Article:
INDIANAPOLIS — After Rinus VeeKay turned the fastest qualifying lap during Saturday’s (May 21) round of qualifying for the Indianapolis 500, confidence was high going into Sunday’s (May 22) Fast 12 and subsequent Fast 6 sessions.
The Dutch racer was last to make an attempt in the Fast 12, turning the second fastest average of the session at 233.429 mph. That placed the No. 21 Ed Carpenter Racing Chevrolet fifth in line to make an attempt in the Fast 6 session because Scott Dixon went faster in that session.
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The crews completed their work in the assigned work windows after the Fast 12 and VeeKay waited behind Alex Palou to make his qualifying attempt. However, there was a problem. The 2018 Indy Pro 2000 champion wanted to have his belts re-done, which were affecting some rather important parts.
“I was in the car for quite a bit, not even driving at one point, just sitting there and, um, things started to turn purple down there,” VeeKay told Frontstretch. “So I needed to get things sorted and good thing I can make some adjustments!”
The team got clearance from INDYCAR to make the critical… erm… adjustment.
“Well, you don’t want to have my belt guy dive in and then get a penalty afterwards because it’s not allowed,” VeeKay said. “So I could have done qualifying like that, but it’s a little bit more comfortable just having all the blood flow going well.”
The 2019 Indy Lights championship runner-up posted a four-lap average of 233.385 mph. That was good enough for second quickest at the time, but Dixon ran after VeeKay and posted a pole-winning average of 234.046 mph. That speed is the fastest pole-winning average in Indianapolis 500 history and gives the 2008 Indianapolis 500 winner his fifth Indy pole.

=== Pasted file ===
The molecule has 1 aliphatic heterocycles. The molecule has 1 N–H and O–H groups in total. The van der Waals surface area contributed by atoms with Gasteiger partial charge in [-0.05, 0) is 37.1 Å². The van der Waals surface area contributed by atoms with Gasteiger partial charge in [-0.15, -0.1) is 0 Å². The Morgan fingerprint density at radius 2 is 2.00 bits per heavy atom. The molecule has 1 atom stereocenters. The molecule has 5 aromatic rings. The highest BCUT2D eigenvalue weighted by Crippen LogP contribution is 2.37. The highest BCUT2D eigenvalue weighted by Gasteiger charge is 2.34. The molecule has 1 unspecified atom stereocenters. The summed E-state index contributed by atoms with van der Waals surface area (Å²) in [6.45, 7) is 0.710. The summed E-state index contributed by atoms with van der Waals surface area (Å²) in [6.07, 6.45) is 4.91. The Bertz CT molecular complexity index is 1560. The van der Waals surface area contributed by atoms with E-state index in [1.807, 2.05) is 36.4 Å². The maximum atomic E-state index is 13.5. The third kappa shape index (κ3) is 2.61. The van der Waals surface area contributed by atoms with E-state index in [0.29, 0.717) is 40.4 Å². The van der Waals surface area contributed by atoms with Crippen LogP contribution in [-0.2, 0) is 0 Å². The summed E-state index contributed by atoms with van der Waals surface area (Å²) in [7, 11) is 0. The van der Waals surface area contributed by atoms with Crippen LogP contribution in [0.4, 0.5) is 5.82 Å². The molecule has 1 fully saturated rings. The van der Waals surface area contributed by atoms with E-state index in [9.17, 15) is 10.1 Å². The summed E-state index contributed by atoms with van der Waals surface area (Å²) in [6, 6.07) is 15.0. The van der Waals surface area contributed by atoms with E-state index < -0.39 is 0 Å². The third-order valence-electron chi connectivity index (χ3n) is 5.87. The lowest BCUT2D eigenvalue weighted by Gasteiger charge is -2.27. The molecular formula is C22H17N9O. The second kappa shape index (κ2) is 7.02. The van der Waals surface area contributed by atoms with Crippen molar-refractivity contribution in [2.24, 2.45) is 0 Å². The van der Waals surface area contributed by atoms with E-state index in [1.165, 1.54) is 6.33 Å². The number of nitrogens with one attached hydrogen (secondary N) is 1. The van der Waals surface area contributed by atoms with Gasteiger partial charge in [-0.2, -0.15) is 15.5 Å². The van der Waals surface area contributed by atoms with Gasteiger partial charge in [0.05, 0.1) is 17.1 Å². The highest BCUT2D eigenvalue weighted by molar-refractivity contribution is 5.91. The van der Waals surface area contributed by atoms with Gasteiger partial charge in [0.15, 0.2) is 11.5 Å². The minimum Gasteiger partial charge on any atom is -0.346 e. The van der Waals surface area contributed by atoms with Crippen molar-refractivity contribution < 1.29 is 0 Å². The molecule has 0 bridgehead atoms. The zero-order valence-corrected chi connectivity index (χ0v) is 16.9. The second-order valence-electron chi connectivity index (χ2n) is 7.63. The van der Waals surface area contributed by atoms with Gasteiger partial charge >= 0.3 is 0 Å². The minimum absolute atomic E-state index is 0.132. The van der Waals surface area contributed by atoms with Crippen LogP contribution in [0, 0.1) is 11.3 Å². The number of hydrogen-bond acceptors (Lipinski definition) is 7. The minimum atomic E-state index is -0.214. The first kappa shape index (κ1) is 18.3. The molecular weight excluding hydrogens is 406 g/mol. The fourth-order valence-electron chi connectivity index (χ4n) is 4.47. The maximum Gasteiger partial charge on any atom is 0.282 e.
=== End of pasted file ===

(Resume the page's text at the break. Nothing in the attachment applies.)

VeeKay’s car was nearly perfect, just not fast enough to beat the Chip Ganassi Racing duo.
“I think we trimmed the right amount,” VeeKay said. “If we would’ve trimmed more, we would’ve had more drop off. So I’m very happy with what we did. And I think we made all the right decisions.”
The right decisions began Friday with the random draw to determine qualifying position. VeeKay’s car got the No. 2 coin, giving the 2017 USF2000 championship runner-up the second qualifying run on a day where weather was a massive uncertainty.
An average of 233.655 mph that included a fastest lap of 234.702 mph made VeeKay the fastest car in the first round of qualifying.
Turning the third fastest lap in the pre-qualifying practice before the Fast 12 at 233.597 mph was also a confidence booster as well, but even with a car that good, there are still trepidations.
“I was actually pretty nervous for today,” VeeKay said. “I knew there was, well, many people counting on me to go for the pole position. We were very fast yesterday. Of course, a bit lucky with the draw and driving in cold conditions, but, yeah, having to go two times today was not ideal.
“The first run, just like Scott’s, was very much on the limit. I could stay flat, but turn four was very close to disaster, but I stayed flat. Then we changed the car, took some downforce out for the Fast 6 and really matched the balance of how I liked it. I was more comfortable in my Fast 6 run than my Fast 12 run.”
VeeKay started fourth in his first Indianapolis 500 and third in 2021, respectively finishing 20th and 8th in both years.
The 106th Indianapolis 500 will air live on NBC starting at 11:00 a.m. ET.
About the author
Christopher DeHarde has covered IndyCar racing and the Road to Indy for various outlets since 2014. In addition to open wheel racing, DeHarde has also covered IMSA and various short track racing events around Indiana. Originally from New Orleans, DeHarde moved to the Indianapolis area in 2017 to further pursue a career as a motorsports writer.
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